RESEARCH: Evaluating the Starting Pitcher Report

"Which pitcher do I start?"

These are probably the most commonly asked words during the fantasy baseball season, whether wondered silently to oneself, asked to a friend, or posted on a message board. In the never ending chase for the elusive win, we all struggle with the decision of who to start and who to bench.

Fortunately, we've got an app for that. 

No, put your smart phone down—this app is the Starting Pitching Report, found here.

About the Starting Pitcher Report

The Starting Pitcher Report (which updates nightly for all games over the next seven days) assigns to each scheduled starting pitcher a rating from -5 to 5 based on that SP's average PQS score (using home/away splits). The report also lists the opposing team rating, which is the average opposing pitchers' PQS scores against that opponent (using both home/away splits and RHP/LHP splits). Thus for this measure, a higher rating means that opposing pitchers have had more success against this team.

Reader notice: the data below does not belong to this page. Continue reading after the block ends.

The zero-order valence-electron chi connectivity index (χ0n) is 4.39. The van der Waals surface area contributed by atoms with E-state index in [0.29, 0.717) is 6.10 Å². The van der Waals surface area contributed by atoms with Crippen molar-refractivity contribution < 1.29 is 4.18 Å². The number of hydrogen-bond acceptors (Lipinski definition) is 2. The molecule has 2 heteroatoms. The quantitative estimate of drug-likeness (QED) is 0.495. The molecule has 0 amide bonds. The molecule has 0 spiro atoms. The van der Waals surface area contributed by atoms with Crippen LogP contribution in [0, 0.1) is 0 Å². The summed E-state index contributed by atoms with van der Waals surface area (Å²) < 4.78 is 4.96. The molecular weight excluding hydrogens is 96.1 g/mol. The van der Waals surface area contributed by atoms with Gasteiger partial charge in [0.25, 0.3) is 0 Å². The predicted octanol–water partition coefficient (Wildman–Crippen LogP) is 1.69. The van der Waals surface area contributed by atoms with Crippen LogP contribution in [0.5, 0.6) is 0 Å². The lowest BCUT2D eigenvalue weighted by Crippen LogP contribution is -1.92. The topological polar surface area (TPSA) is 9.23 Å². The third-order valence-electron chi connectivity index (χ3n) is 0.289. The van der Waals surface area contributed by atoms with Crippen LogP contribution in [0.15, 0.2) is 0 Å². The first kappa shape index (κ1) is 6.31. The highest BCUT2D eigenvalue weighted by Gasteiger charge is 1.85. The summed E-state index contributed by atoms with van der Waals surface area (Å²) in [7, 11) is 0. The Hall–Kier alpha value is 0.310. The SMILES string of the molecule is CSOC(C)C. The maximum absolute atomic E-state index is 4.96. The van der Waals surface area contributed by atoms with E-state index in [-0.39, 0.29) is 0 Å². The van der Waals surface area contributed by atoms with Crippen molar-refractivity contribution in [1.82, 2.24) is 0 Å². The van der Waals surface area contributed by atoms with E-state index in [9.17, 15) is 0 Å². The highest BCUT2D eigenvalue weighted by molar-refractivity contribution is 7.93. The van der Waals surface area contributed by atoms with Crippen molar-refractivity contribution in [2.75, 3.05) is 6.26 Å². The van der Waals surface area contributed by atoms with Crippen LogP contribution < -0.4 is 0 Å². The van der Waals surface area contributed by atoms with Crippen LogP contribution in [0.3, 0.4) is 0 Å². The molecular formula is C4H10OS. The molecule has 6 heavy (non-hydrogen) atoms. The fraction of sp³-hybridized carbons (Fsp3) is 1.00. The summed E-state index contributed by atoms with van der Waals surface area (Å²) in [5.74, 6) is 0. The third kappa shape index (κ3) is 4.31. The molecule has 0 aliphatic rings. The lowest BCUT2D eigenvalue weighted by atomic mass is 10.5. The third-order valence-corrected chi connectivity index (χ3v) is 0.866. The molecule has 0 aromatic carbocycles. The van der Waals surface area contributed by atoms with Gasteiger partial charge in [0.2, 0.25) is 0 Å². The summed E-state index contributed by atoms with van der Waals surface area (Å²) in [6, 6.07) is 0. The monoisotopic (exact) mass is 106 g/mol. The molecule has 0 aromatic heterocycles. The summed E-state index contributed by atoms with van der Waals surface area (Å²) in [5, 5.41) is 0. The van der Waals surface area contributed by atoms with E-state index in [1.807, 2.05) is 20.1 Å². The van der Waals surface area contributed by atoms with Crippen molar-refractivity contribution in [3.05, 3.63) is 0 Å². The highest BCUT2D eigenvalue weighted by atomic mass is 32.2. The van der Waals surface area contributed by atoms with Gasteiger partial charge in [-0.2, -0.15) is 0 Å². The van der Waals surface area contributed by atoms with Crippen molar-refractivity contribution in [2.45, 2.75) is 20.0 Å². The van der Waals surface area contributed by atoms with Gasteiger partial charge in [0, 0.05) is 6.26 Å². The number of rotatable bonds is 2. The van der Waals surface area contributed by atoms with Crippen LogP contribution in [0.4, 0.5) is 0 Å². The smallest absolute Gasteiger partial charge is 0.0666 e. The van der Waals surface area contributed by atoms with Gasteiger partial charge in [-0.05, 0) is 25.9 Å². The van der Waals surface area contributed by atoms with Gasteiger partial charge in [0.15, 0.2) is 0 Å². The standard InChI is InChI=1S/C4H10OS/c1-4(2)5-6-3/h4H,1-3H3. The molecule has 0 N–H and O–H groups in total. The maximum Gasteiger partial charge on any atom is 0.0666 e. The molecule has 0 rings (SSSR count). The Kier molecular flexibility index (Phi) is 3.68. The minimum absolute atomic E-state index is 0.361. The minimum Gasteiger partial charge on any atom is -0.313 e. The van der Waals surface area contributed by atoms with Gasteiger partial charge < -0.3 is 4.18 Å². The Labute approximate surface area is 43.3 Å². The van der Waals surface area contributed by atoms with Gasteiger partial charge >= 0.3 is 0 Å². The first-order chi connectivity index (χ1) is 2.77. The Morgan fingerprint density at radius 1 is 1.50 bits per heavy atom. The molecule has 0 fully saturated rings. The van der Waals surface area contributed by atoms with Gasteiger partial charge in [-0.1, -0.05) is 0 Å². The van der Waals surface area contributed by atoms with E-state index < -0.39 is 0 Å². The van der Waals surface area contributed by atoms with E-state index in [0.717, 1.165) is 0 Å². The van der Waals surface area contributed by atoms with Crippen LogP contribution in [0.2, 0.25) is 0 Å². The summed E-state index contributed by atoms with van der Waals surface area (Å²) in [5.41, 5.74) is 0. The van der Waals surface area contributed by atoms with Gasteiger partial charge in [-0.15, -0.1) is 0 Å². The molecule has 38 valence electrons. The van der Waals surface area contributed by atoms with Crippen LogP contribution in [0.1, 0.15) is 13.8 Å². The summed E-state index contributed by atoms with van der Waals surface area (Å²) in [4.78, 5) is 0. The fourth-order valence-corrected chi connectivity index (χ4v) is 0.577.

You can also use the report to search for the opposing pitcher's rating on the relevant date, as well as for the opposing's SP's opposing team rating, i.e., the team rating for your SP. This might serve as a reasonable proxy for the amount of run support your SP can expect to receive that game. Again, a higher value indicates opposing pitchers have done better against your SP's offense.

Data Set and Variables